Sun, Jun 03, 2018 - Page 7 News List

The British countryside is being killed by herbicides and insecticides

From orchids and moths to hedgehogs and toads, Britain’s wildflowers and wildlife are dying out. Making the meadows safe again is a huge challenge — but there are glimmers of hope

By Kevin Rushby  /  The Guardian

Illustration: Constance Chou

In June 2011, I took a long drive up the A1, the Great North Road. At Scotch Corner I turned for Barnard Castle. The villages were well kept, the countryside was green and the fields were dotted with sheep. Everything was normal, or so I thought.

Beyond Barnard Castle I took a narrow lane into part of Upper Teesdale and suddenly colors exploded along the roadside. I stopped the car and jumped out. There was a bed of orchids, hundreds of them, and behind that, billowing banks of violet, scarlet, white, yellow and cornflower blue. I had seen Alpine meadows, but this took my breath away.

Further into the dale I found a footpath that led me down beside a shady brook. There were more orchids of a different species and a grass snake hunting frogs in a pool. Out in the open again, there was the haunting cry of curlews overhead, then redshanks, plovers and snipe.

I spent two days up there, talking to environmentalists and farmers involved in the upland hay meadow project for the North Pennines area of outstanding natural beauty (AONB). The landowners were being paid to restrict the use of fertilizer, not employ herbicides, and stop grazing after the middle of May. Together with some seeding programs and careful monitoring, the meadows had become magnificent.

When I drove back home, I came down to a countryside where the only flowers were dandelions, watched over by crows. The monotonous green of the rye grass was unbroken. Compared with what I had just experienced, it felt like a desert. I felt cheated. My entire adult life had been spent admiring a shoddy and simplified reproduction, a poor impersonation of a much-loved friend.

That evening I sat up late reading. I had recently discovered the American farmer and poet Wendell Berry, who wrote: “The face of the country is everywhere marked by the agony of our enterprise of self-destruction.”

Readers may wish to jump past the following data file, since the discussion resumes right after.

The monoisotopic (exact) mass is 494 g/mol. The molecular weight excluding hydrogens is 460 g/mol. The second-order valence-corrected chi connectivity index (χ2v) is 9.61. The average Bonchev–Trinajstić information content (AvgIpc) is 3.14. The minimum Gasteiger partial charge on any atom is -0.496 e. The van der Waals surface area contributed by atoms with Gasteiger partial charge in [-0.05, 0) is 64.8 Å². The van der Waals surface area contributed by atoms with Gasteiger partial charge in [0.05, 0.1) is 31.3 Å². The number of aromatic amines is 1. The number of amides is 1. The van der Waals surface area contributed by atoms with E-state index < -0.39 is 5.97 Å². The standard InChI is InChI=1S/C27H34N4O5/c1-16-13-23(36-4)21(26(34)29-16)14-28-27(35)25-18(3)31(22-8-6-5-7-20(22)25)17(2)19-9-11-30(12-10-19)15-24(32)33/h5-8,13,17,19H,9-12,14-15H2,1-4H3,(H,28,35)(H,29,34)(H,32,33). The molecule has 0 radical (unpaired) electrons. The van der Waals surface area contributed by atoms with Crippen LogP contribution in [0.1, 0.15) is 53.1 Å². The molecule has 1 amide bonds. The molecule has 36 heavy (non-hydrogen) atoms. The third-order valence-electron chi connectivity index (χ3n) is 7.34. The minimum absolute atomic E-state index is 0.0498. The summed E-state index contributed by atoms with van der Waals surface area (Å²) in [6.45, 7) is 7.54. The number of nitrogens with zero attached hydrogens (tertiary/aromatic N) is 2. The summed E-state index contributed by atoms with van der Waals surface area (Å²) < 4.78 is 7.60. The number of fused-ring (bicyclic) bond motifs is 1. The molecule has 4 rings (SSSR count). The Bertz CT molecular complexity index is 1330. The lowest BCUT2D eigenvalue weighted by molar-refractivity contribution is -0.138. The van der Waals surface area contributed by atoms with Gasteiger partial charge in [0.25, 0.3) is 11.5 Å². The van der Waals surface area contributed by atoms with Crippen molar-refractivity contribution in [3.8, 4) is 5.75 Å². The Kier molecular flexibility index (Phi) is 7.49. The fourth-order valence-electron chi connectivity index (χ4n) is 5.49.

I found myself staring at the lamp. All evening, despite the windows and doors being wide open, there had been nothing flying around the light. In my city, in midsummer, and close to a large riverside park, there were no moths at all.

Seven years on, the statistics for the British countryside are heartbreaking. Over a quarter of all British birds are under threat, eight species are almost extinct. Three-quarters of all flying insects have disappeared since 1945, including a staggering 60 different moths.

Orchid ranges have shrunk by half. Two species are gone. The State of Nature 2016 report described Britain as being “among the most nature-depleted countries in the world.”

Back in June last year, journalists waiting for news of British Prime Minister Theresa May’s Cabinet reshuffle were surprised to see Michael Gove enter No. 10. His failed leadership bid and public falling out with British Secretary of State for Foreign and Commonwealth Affairs Boris Johnson appeared to have hamstrung his political career. By 7pm he was back, replacing Andrea Leadsom as British secretary of state for environment, food and rural affairs.

The news was greeted with alarm by environmentalists. After all, this was a politician who had voted against action on climate change, against incentives for low-carbon electricity generation and against requirements for environmental permits to frack, but had favored selling state forests, culling badgers and introducing high-speed railways. It seemed that at least one British fox was alive, and now in charge of the hen house.

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